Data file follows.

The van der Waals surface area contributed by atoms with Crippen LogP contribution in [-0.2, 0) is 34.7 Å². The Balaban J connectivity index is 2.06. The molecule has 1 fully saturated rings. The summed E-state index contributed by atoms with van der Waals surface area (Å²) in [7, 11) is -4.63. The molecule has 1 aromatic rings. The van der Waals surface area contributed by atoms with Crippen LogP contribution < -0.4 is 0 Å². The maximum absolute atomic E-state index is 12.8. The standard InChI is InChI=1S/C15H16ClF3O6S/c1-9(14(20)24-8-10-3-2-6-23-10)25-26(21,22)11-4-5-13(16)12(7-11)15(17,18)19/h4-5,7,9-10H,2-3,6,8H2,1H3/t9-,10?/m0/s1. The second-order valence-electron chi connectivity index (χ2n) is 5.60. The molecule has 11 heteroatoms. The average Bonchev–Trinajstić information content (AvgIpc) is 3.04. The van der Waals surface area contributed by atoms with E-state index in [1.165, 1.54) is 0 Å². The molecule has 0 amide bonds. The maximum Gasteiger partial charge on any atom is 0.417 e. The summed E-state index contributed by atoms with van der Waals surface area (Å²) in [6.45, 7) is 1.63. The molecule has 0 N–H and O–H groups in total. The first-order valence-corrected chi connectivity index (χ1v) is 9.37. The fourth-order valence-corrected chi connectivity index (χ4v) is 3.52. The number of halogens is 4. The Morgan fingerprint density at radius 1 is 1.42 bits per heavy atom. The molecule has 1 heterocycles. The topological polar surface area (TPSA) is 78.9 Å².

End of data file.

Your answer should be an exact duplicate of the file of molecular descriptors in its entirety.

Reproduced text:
The van der Waals surface area contributed by atoms with Crippen LogP contribution in [-0.2, 0) is 34.7 Å². The Balaban J connectivity index is 2.06. The molecule has 1 fully saturated rings. The summed E-state index contributed by atoms with van der Waals surface area (Å²) in [7, 11) is -4.63. The molecule has 1 aromatic rings. The van der Waals surface area contributed by atoms with Crippen LogP contribution < -0.4 is 0 Å². The maximum absolute atomic E-state index is 12.8. The standard InChI is InChI=1S/C15H16ClF3O6S/c1-9(14(20)24-8-10-3-2-6-23-10)25-26(21,22)11-4-5-13(16)12(7-11)15(17,18)19/h4-5,7,9-10H,2-3,6,8H2,1H3/t9-,10?/m0/s1. The second-order valence-electron chi connectivity index (χ2n) is 5.60. The molecule has 11 heteroatoms. The average Bonchev–Trinajstić information content (AvgIpc) is 3.04. The van der Waals surface area contributed by atoms with E-state index in [1.165, 1.54) is 0 Å². The molecule has 0 amide bonds. The maximum Gasteiger partial charge on any atom is 0.417 e. The summed E-state index contributed by atoms with van der Waals surface area (Å²) in [6.45, 7) is 1.63. The molecule has 0 N–H and O–H groups in total. The first-order valence-corrected chi connectivity index (χ1v) is 9.37. The fourth-order valence-corrected chi connectivity index (χ4v) is 3.52. The number of halogens is 4. The Morgan fingerprint density at radius 1 is 1.42 bits per heavy atom. The molecule has 1 heterocycles. The topological polar surface area (TPSA) is 78.9 Å².